I always started with “how are you doing?” It lowered their guard and got them talking about their day or favorite character, which allowed me to strategically pick the watch I showed them.
The same can be done for your team and their interactions with members. “How are you? How is the family doing? How is work going?” are great questions that can get a member talking about themselves.
Without knowing every feature and benefit, your team members can listen for nuggets of information that may identify that they are shopping for a new vehicle, looking for a new house, or may need wealth management services.
Educating team members must be an ongoing initiative
The current state of the mortgage industry is a great example of why continuous developmental training and ongoing product knowledge should be built into your learning & development strategy.
For loan officers, the market shifting from refinance to purchase, coupled with the quick rise in interest rates, have left many out-of-practice on how to position your credit union in a competitive marketplace. Furthermore, with the addition and reemergence of products such as ARMs, teams need to be trained on how to communicate the benefits to those members unsure of purchasing a home.
For your branch teams, although at a much higher level, they too must be kept up to date with how to talk about your mortgage products as the market has changed. And as HELOCs have emerged as a great opportunity to replace refinance production, your member service reps and branch leaders must be equipped to ask the right questions and identify opportunities with members.
Having a continuous development strategy to train your teams on a regular basis will give you a venue to keep employees educated, while allowing flexibility to prioritize the hot trends facing the industry.
Get new team members off to the right start
You also can’t forget about the initial training and onboarding of new team members.
Employee turnover has been a major issue facing the credit union industry over the past couple years. In addition to the hiring and training costs associated with every new employee, there are opportunity costs for the period of missed production (from the time the old employee leaves until the new employee hits full capacity).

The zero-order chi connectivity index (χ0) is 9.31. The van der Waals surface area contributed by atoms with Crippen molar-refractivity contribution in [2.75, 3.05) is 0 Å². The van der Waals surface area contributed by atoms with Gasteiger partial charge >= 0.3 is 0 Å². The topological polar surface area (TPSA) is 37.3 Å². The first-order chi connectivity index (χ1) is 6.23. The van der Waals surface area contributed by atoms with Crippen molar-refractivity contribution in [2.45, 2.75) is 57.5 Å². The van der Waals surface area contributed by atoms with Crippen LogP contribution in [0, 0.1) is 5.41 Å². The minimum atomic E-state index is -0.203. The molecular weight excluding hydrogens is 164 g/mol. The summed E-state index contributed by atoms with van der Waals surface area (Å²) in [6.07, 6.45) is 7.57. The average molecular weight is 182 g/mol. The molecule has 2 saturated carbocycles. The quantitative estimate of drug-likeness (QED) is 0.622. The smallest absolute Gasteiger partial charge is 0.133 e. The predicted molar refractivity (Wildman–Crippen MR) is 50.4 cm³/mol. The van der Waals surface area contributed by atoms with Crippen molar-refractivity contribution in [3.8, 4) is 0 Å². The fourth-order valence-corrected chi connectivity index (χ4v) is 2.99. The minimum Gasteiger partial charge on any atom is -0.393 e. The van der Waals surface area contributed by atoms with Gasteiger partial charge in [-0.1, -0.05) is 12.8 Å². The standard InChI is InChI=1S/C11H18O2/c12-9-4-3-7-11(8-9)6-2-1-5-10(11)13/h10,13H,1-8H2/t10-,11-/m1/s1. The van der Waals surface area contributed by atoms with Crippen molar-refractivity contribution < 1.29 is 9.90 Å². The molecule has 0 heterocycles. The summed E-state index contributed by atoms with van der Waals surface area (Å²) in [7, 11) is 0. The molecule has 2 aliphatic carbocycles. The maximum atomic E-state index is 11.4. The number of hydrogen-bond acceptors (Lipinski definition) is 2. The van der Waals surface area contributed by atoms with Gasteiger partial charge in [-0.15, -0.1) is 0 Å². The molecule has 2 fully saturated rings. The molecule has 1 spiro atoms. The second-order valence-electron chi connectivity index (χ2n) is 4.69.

Ensuring your new team members are given the proper tools – both regarding the products offered and how to sell them – is crucial to speeding up their time to produce.
Many times, we see new employee onboarding that is dominated by the operational and tactical duties of the role. Yet sales – often one of their major responsibilities – is either given minimal attention or completely neglected during orientation and initial training.
Besides sales-specific training, providing a high-level knowledge of your credit union’s products is critical for these team members to begin producing, especially for employees completely new to the financial industry.
- Do you know what a secured credit card is and how it can help improve members credit score?
- Do you know a current car loan can be refinanced to save members money?
- Do you know the importance of GAP insurance when a member buys a vehicle?
- Do you know what a HELOC is and how a member can use it in emergency situations?
Setting your new employees up for success will not only drive production, but it will help keep them engaged at work and develop a deeper connection to the credit union’s mission.
Don’t settle for the Chicken Piccata
Implementing strategic tactics to educate both new and existing employees allows you to better service your members, while remaining competitive in a changing economy.
And remember, keep the training simple, focusing on the high-level benefits and talking points of each product.
The more comfortable your team feels, the less they will default to the “Chicken Piccata!”